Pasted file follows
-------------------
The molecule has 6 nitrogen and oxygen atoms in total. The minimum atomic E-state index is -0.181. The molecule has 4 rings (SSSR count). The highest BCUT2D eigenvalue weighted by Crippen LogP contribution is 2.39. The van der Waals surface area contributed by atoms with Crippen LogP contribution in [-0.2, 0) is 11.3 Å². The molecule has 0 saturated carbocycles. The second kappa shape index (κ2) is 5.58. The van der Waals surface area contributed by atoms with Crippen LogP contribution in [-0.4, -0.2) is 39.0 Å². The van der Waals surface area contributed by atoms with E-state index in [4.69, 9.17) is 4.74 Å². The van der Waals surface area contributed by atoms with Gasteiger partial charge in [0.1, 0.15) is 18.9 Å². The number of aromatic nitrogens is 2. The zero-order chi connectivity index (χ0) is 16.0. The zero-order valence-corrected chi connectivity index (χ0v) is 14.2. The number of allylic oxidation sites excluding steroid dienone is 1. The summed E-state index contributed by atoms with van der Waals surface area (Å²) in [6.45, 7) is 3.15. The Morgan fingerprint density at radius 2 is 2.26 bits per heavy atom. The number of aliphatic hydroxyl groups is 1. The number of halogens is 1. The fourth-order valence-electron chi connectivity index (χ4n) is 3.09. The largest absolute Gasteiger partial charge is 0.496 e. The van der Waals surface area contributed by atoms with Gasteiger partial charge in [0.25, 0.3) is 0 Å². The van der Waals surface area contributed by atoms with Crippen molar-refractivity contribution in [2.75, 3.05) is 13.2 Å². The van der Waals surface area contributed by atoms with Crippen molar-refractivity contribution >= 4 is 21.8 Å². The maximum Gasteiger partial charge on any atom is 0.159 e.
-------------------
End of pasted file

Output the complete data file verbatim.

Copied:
The molecule has 6 nitrogen and oxygen atoms in total. The minimum atomic E-state index is -0.181. The molecule has 4 rings (SSSR count). The highest BCUT2D eigenvalue weighted by Crippen LogP contribution is 2.39. The van der Waals surface area contributed by atoms with Crippen LogP contribution in [-0.2, 0) is 11.3 Å². The molecule has 0 saturated carbocycles. The second kappa shape index (κ2) is 5.58. The van der Waals surface area contributed by atoms with Crippen LogP contribution in [-0.4, -0.2) is 39.0 Å². The van der Waals surface area contributed by atoms with E-state index in [4.69, 9.17) is 4.74 Å². The van der Waals surface area contributed by atoms with Gasteiger partial charge in [0.1, 0.15) is 18.9 Å². The number of aromatic nitrogens is 2. The zero-order chi connectivity index (χ0) is 16.0. The zero-order valence-corrected chi connectivity index (χ0v) is 14.2. The number of allylic oxidation sites excluding steroid dienone is 1. The summed E-state index contributed by atoms with van der Waals surface area (Å²) in [6.45, 7) is 3.15. The Morgan fingerprint density at radius 2 is 2.26 bits per heavy atom. The number of aliphatic hydroxyl groups is 1. The number of halogens is 1. The fourth-order valence-electron chi connectivity index (χ4n) is 3.09. The largest absolute Gasteiger partial charge is 0.496 e. The van der Waals surface area contributed by atoms with Gasteiger partial charge in [0.25, 0.3) is 0 Å². The van der Waals surface area contributed by atoms with Crippen molar-refractivity contribution in [2.75, 3.05) is 13.2 Å². The van der Waals surface area contributed by atoms with Crippen molar-refractivity contribution >= 4 is 21.8 Å². The maximum Gasteiger partial charge on any atom is 0.159 e.